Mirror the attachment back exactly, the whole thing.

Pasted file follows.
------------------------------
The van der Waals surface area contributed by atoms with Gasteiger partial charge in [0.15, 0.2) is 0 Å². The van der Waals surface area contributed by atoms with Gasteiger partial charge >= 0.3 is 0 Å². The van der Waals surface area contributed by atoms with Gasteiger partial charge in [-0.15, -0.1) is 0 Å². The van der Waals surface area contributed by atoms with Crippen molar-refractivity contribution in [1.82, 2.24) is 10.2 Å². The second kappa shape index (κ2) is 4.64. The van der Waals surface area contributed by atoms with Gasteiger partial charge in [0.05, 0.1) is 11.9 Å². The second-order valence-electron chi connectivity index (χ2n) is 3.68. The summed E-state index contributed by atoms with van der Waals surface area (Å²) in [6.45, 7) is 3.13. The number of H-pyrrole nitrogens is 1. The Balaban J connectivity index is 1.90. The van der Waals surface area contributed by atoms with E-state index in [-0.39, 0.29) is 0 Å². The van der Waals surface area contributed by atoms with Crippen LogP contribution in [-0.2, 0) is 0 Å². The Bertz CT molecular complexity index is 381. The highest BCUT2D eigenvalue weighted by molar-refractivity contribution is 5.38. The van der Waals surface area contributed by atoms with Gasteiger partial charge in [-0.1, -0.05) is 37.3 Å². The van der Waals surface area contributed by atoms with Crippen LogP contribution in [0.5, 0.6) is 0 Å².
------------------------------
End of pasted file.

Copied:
The van der Waals surface area contributed by atoms with Gasteiger partial charge in [0.15, 0.2) is 0 Å². The van der Waals surface area contributed by atoms with Gasteiger partial charge >= 0.3 is 0 Å². The van der Waals surface area contributed by atoms with Gasteiger partial charge in [-0.15, -0.1) is 0 Å². The van der Waals surface area contributed by atoms with Crippen molar-refractivity contribution in [1.82, 2.24) is 10.2 Å². The second kappa shape index (κ2) is 4.64. The van der Waals surface area contributed by atoms with Gasteiger partial charge in [0.05, 0.1) is 11.9 Å². The second-order valence-electron chi connectivity index (χ2n) is 3.68. The summed E-state index contributed by atoms with van der Waals surface area (Å²) in [6.45, 7) is 3.13. The number of H-pyrrole nitrogens is 1. The Balaban J connectivity index is 1.90. The van der Waals surface area contributed by atoms with E-state index in [-0.39, 0.29) is 0 Å². The van der Waals surface area contributed by atoms with Crippen LogP contribution in [-0.2, 0) is 0 Å². The Bertz CT molecular complexity index is 381. The highest BCUT2D eigenvalue weighted by molar-refractivity contribution is 5.38. The van der Waals surface area contributed by atoms with Gasteiger partial charge in [-0.1, -0.05) is 37.3 Å². The van der Waals surface area contributed by atoms with Crippen LogP contribution in [0.5, 0.6) is 0 Å².